Dictionnaire Fon-Français avec une esquisse grammaticale. By Hildegard Höftmann, in collaboration with Michel Ahohounkpanzon. (Westafrikanische Studien 27.) Cologne: Rüdiger Köppe, 2003. Pp. 424. ISBN 3896454633. €52.80.
Reviewed by Silvia Kouwenberg, University of the West Indies, Jamaica
Hildegard Höftmann is known among students of the Gbe languages for her 1993 work Grammatik des Fon (Leipzig: Langenscheidt). Strangely, no reference is made to this publication anywhere in the Dictionnaire Fon-Français. More generally, one might have expected a work of this nature to acknowledge its eminent forerunners, starting at least with Diedrich Westermann’s Grammatik der Ewe-Sprache (Berlin: Dietrich Reimer, 1907).
The dictionary consists of three parts. Part 1, the introduction (11–20), briefly notes the classification of Fon within Niger-Congo, describes the historical and modern territorial bounds of the language, and notes the intended audience of the dictionary and some of the considerations that guided the compilation of the dictionary. It also explains the format of the dictionary’s entries, lists abbreviations, and explains the orthography, which follows the official Benin orthography—which, unusually, makes use of a number of phonetic symbols (ɖ, ɛ, ɔ). Part 2, the grammatical sketch (21–53), is subdivided into morphology (nominals, pronominals, verbs), syntax (where ‘élargissement du prédicat’ covers such topics as the use of markers of aspect, modality, and negation, as well as adverbial material; ‘proposition composée’ covers coordinated constructions; ‘phrase complexe’ pertains to various types of subordination), and a systematic summary (which illustrates tense, aspect, modality, and types of subordination). Part 3, the bulk of the work, is the Fon-French dictionary (55–424).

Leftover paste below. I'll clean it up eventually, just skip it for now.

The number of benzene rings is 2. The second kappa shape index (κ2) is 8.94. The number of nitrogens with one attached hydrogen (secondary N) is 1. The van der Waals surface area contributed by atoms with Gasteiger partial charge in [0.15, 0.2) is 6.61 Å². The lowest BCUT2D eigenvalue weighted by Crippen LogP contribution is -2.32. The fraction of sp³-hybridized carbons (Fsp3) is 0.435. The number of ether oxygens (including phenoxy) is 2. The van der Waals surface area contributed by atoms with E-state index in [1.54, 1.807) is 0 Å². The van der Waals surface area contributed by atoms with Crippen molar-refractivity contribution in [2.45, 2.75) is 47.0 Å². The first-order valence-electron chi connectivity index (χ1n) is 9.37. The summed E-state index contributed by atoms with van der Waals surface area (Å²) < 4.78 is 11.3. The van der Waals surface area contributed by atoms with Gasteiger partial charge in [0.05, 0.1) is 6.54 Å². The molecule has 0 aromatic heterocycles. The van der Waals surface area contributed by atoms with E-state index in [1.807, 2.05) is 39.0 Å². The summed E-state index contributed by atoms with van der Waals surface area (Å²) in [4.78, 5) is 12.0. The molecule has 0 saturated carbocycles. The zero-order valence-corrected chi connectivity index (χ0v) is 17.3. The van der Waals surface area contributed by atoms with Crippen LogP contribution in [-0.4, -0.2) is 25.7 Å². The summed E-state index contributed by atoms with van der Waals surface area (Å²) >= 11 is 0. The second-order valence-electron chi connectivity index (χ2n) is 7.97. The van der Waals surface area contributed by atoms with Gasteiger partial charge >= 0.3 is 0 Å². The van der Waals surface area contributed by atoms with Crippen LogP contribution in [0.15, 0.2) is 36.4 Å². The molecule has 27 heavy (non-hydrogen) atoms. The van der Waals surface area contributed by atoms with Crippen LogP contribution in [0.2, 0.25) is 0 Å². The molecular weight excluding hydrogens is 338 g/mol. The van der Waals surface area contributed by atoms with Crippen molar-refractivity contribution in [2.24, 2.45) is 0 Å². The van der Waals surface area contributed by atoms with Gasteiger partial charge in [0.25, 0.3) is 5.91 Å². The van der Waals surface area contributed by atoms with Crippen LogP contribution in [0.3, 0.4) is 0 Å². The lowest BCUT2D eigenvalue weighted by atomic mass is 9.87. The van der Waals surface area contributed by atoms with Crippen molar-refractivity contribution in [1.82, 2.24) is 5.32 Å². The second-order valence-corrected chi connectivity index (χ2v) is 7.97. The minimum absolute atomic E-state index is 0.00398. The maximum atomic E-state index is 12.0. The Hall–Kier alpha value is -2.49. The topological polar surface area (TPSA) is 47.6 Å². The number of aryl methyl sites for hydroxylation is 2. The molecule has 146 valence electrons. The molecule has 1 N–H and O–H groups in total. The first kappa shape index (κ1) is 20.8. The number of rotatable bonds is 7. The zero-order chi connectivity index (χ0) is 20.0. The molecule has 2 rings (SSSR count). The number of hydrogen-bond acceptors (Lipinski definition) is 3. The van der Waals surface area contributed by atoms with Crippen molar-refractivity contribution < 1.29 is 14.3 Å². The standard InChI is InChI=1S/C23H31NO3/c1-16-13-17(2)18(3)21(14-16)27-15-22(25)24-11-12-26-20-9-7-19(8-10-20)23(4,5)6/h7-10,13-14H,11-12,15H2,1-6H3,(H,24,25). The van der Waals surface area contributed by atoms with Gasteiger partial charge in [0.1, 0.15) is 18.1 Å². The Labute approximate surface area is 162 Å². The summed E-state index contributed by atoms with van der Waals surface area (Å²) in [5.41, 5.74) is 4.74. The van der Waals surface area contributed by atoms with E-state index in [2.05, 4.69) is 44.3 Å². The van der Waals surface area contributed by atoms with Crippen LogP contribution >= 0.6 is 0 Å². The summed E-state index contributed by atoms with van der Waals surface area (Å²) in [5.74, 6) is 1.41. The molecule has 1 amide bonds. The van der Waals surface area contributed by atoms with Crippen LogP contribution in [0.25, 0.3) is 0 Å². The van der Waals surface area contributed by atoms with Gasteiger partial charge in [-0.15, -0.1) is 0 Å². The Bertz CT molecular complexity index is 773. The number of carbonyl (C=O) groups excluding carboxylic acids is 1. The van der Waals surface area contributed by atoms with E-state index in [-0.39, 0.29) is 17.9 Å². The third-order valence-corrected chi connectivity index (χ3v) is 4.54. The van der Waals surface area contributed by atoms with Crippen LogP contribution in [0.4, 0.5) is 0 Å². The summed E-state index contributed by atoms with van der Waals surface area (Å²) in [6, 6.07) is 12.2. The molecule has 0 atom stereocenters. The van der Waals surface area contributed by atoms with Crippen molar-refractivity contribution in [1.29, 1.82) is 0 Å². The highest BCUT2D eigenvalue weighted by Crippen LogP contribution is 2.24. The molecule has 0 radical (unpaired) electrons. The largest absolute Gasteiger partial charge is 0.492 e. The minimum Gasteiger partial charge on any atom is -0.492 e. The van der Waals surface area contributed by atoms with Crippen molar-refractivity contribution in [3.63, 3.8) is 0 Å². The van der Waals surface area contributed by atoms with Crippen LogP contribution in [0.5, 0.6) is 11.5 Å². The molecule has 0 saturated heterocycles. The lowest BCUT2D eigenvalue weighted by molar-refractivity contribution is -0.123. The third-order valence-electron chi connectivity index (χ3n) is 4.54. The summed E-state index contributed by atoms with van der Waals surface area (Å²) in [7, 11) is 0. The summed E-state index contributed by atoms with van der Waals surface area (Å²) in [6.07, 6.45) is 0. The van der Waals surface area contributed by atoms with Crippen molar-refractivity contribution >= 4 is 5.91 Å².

Missing from the grammatical sketch is a discussion of the phonology of Fon (see instead Hounkpati Capo’s A comparative phonology of Gbe, Berlin: Foris, 1991). Nonetheless, one cannot get around certain aspects of it as some of the morphology of Fon is templatic. Part 2 provides useful insights into the morphological processes that are extensively illustrated in the dictionary entries, but there are a few unfortunate mismatches. For instance, lànmɛ̀syɛ́nsyɛ́n ‘santé’ is described as a compound of lànmɛ̀ ‘corps’ and syɛ́nsyɛ́n ‘fort’ (22) but entered as an unanalyzable form in the dictionary (283); reduplicated sísí ‘respect’ (25) is missing from the dictionary listing. However, by and large, the dictionary is an excellent resource for the study of word formation in Fon, as complex forms are identified as such and the user is referred to the entries for the relevant component parts. About a third of the entries are accompanied by illustrations, adding to the usefulness of this work for linguistic research in the morphology and syntax of Fon.
The author has not attempted exhaustive coverage of Fon’s lexicon. At c. 8,000 entries, the choice of words for inclusion was based on the considerations set out on p. 13, such as the frequency of occurrence in her corpus of texts (representing a wide range of traditional and modern text types) and general acceptance by Fon speakers as supported by the judgments of several respondents and the author’s own observations. Given the large territory over which Fon is spoken, which makes variation unavoidable, the author’s choice betrays her support for the goals of standardization rather than full documentation.